The six objects, withdrawn just days before the May 2 sale, are believed to have been stolen from a recently discovered tomb in Thebes. Experts from Christie's, the British Museum's Egyptology department, the Egyptian embassy and the Art Loss Register identified the stolen pieces in an investigation with Scotland Yard's Art & Antiquities Squad.
Egyptian news organisation Ahram described the thefts and the investigation as "one of the biggest operations of its kind since the Egyptian revolution exploded in 2011".
The suspect, a man in his early 60s from north-east London, had told the auction house he inherited the pieces from his uncle who had served in Egypt during the Second World War and stayed on for a few years before returning to the UK in the '50s. They had been catalogued as such in Christie's sale where estimates ranged from £800-2000.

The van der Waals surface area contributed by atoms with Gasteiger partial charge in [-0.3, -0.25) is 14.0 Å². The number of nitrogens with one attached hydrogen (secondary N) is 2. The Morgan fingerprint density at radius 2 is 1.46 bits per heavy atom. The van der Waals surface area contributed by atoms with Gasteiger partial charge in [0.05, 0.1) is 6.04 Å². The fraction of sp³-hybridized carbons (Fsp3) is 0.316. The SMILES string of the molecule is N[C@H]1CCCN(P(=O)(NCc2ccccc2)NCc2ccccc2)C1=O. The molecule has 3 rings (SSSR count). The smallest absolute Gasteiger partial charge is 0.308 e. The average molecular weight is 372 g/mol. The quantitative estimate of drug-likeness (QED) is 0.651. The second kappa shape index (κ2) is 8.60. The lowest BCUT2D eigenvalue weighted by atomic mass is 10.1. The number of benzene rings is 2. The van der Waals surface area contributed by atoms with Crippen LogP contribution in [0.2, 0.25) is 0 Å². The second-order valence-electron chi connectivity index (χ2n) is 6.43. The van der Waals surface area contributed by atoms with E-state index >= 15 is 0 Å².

A statement released by the auction house said: "Christie's works closely with international authorities and organisations towards our shared objective of preventing the illicit trade in improperly exported or stolen works of art.
"On 26 April, Christie's informed the police that it believed six lots consigned to its antiquities sale had been recently stolen from Egypt. Christie's also notified the Egyptian Embassy on the same day and confirmed that it had withdrawn the suspect lots and would be working with the police to ensure their speedy return to Egypt.
"We hope that this case - and the consequences for the seller - will send a strong message to those engaged in the illicit trade."